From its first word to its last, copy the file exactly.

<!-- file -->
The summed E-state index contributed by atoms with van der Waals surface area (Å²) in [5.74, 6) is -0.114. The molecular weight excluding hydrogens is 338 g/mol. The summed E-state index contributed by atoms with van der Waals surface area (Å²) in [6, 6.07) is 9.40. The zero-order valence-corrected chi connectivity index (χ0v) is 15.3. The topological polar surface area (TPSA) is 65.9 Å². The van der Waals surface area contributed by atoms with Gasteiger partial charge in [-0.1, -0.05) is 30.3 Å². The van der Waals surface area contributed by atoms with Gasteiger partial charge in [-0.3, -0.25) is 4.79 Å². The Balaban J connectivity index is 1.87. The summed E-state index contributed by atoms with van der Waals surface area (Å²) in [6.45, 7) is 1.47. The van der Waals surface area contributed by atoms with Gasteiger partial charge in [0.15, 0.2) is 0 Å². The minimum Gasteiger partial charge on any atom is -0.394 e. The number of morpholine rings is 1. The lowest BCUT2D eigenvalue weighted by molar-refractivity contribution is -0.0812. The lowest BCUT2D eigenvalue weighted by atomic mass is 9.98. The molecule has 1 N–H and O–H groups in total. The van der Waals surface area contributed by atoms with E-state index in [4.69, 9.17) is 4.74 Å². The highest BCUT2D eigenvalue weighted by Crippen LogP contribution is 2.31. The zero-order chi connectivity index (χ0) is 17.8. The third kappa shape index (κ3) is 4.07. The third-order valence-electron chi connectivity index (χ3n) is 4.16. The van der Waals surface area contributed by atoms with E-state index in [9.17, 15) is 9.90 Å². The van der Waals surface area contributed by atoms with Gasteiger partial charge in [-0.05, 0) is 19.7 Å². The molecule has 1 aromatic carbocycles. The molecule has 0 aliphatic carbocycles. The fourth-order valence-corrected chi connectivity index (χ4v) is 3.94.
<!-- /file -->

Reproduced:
The summed E-state index contributed by atoms with van der Waals surface area (Å²) in [5.74, 6) is -0.114. The molecular weight excluding hydrogens is 338 g/mol. The summed E-state index contributed by atoms with van der Waals surface area (Å²) in [6, 6.07) is 9.40. The zero-order valence-corrected chi connectivity index (χ0v) is 15.3. The topological polar surface area (TPSA) is 65.9 Å². The van der Waals surface area contributed by atoms with Gasteiger partial charge in [-0.1, -0.05) is 30.3 Å². The van der Waals surface area contributed by atoms with Gasteiger partial charge in [-0.3, -0.25) is 4.79 Å². The Balaban J connectivity index is 1.87. The summed E-state index contributed by atoms with van der Waals surface area (Å²) in [6.45, 7) is 1.47. The van der Waals surface area contributed by atoms with Gasteiger partial charge in [0.15, 0.2) is 0 Å². The minimum Gasteiger partial charge on any atom is -0.394 e. The number of morpholine rings is 1. The lowest BCUT2D eigenvalue weighted by molar-refractivity contribution is -0.0812. The lowest BCUT2D eigenvalue weighted by atomic mass is 9.98. The molecule has 1 N–H and O–H groups in total. The van der Waals surface area contributed by atoms with E-state index in [4.69, 9.17) is 4.74 Å². The highest BCUT2D eigenvalue weighted by Crippen LogP contribution is 2.31. The zero-order chi connectivity index (χ0) is 17.8. The third kappa shape index (κ3) is 4.07. The third-order valence-electron chi connectivity index (χ3n) is 4.16. The van der Waals surface area contributed by atoms with E-state index in [9.17, 15) is 9.90 Å². The van der Waals surface area contributed by atoms with Gasteiger partial charge in [-0.05, 0) is 19.7 Å². The molecule has 1 aromatic carbocycles. The molecule has 0 aliphatic carbocycles. The fourth-order valence-corrected chi connectivity index (χ4v) is 3.94.